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ON FAITH & MEDIA View Comments

Our Family Wedding

By
Kurt Jensen
Source: Catholic News Service

Who knew that so much racial harmony could be brought about simply by dancing the electric slide? That's about as deep a message as you'll find in the scattershot comedy "Our Family Wedding" (Fox Searchlight).

It's the time-honored story of how the course of young love never runs smoothly when families are bickering. This update of "Father of the Bride" is given an ethnic twist by making bride Lucia Ramirez (America Ferrera), a Latina from a warm, hard-working Mexican-American family, and groom Marcus Boyd (Lance Gross), an African-American with a prosperous single father.

The spouses-to-be are idealistic. She's dropped out of law school to tutor immigrants -- her family's more disappointed with that than with her choice of a husband—and, just out of medical school, he's about to go to Laos to join Doctors Without Borders.

Explicit bigotry is absent, and racial badinage is kept to a pleasant minimum in favor of physical comedy, although that includes a crude sequence about a goat that gets into someone's supply of Viagra.

Otherwise, it's a cheerful outing that strains to be inoffensive. The women get into the typical preparations and visit a bridal shop, and the fathers (Forest Whitaker as Gerald Boyd, Carlos Mencia as Miguel Ramirez) get into physical scrapes and shout a lot.

The faith differences—Marcus is a fallen-away Baptist, Lucia a Catholic—are mentioned, but those, like all the other genuinely serious issues and potentially serious ones, are left unexplored. And, in the end, they are married by a priest.

Despite the few elements listed below, this nuptial comedy is probably acceptable fare for mature teens.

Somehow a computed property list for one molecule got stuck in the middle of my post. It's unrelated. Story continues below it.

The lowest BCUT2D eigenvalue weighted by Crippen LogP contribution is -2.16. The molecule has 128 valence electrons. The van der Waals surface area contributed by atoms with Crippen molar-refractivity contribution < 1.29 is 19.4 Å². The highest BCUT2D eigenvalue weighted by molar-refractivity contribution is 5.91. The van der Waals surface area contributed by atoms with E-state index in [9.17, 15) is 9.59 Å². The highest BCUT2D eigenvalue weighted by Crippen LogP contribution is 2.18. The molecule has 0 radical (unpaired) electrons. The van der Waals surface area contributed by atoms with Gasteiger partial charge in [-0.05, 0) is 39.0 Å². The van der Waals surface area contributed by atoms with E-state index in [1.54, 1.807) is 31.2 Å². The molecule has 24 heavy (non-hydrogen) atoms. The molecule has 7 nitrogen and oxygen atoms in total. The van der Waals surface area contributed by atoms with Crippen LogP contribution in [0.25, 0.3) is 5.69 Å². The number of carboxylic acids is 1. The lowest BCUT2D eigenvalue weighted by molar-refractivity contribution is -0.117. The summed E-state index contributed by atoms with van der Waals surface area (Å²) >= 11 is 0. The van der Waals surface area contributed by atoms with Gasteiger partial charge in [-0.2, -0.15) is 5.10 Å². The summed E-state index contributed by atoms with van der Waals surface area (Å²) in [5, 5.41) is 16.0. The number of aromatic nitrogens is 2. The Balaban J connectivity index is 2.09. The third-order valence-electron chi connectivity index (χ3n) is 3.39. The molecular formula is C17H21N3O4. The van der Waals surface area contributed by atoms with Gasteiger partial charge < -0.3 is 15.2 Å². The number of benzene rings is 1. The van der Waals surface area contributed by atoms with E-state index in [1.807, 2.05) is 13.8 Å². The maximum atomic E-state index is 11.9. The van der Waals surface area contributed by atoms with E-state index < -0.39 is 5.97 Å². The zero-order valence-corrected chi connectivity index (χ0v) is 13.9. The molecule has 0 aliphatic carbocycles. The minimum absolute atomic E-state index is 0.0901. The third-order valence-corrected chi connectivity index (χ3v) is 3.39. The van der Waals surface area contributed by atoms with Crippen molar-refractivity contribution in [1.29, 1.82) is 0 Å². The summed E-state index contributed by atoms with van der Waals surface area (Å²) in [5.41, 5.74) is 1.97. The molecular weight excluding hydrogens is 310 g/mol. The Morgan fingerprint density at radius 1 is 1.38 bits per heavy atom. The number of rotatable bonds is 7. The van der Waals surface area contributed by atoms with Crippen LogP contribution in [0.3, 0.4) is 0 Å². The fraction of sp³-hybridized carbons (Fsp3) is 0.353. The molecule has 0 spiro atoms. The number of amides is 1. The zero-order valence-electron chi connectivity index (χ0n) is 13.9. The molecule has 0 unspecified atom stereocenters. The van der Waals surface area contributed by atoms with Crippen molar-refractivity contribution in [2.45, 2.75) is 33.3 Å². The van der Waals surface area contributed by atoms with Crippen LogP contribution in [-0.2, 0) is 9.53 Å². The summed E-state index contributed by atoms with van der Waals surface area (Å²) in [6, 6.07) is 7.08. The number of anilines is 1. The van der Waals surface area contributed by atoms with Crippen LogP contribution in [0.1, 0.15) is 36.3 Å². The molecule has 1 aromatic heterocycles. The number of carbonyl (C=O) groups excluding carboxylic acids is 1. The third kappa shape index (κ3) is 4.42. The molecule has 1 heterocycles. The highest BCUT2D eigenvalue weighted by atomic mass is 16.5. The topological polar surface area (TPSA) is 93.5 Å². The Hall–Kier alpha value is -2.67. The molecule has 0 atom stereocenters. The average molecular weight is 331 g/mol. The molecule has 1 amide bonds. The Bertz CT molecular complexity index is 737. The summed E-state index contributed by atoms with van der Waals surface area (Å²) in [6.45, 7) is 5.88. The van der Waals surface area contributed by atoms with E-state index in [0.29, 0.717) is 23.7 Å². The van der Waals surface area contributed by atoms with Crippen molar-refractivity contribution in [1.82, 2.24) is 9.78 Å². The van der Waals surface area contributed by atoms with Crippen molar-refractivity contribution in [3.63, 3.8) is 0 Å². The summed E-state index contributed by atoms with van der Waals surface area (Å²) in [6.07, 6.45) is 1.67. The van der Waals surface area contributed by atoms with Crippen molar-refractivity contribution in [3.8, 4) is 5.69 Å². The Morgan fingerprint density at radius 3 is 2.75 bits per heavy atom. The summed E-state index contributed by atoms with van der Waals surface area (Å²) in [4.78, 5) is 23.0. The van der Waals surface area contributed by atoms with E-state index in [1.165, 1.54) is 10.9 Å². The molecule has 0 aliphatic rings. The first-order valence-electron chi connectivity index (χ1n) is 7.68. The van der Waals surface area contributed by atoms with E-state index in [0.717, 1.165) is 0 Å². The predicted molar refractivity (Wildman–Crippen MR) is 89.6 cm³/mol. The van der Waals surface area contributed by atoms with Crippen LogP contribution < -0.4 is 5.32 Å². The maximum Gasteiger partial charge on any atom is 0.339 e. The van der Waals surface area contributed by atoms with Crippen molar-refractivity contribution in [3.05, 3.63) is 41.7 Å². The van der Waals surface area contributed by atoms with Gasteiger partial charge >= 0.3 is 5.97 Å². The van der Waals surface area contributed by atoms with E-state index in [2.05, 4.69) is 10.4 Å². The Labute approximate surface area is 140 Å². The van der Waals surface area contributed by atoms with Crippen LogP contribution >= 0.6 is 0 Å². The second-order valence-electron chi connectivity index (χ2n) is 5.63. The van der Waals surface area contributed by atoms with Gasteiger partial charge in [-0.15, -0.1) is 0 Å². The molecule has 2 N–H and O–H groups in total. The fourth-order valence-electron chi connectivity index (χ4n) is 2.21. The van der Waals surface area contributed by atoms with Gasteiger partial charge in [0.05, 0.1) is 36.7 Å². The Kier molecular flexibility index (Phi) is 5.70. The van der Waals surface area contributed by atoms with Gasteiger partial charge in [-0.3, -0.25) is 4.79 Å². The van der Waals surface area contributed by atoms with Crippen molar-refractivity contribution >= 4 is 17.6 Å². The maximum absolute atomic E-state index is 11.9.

The film contains a fleeting instance of crass language and the implication of a premarital relationship. The USCCB Office for Film & Broadcasting classification is A-III—adults. The Motion Picture Association of America rating is PG-13—parents strongly cautioned. Some material may be inappropriate for children under 13.

*****
Kurt Jensen is a guest reviewer for the Office for Film & Broadcasting of the U.S. Conference of Catholic Bishops.


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Columban: Columban was the greatest of the Irish missionaries who worked on the European continent. As a young man who was greatly tormented by temptations of the flesh, he sought the advice of a religious woman who had lived a hermit’s life for years. He saw in her answer a call to leave the world. He went first to a monk on an island in Lough Erne, then to the great monastic seat of learning at Bangor. 
<p>After many years of seclusion and prayer, he traveled to Gaul (modern-day France) with 12 companion missionaries. They won wide respect for the rigor of their discipline, their preaching, and their commitment to charity and religious life in a time characterized by clerical laxity and civil strife. Columban established several monasteries in Europe which became centers of religion and culture. </p><p>Like all saints, he met opposition. Ultimately he had to appeal to the pope against complaints of Frankish bishops, for vindication of his orthodoxy and approval of Irish customs. He reproved the king for his licentious life, insisting that he marry. Since this threatened the power of the queen mother, Columban was deported to Ireland. His ship ran aground in a storm, and he continued his work in Europe, ultimately arriving in Italy, where he found favor with the king of the Lombards. In his last years he established the famous monastery of Bobbio, where he died. His writings include a treatise on penance and against Arianism, sermons, poetry and his monastic rule.</p> American Catholic Blog There are not a hundred people in America who hate the Catholic Church. There are millions of people who hate what they wrongly believe to be the Catholic Church—which is, of course, quite a different thing. –Bishop Fulton Sheen

 
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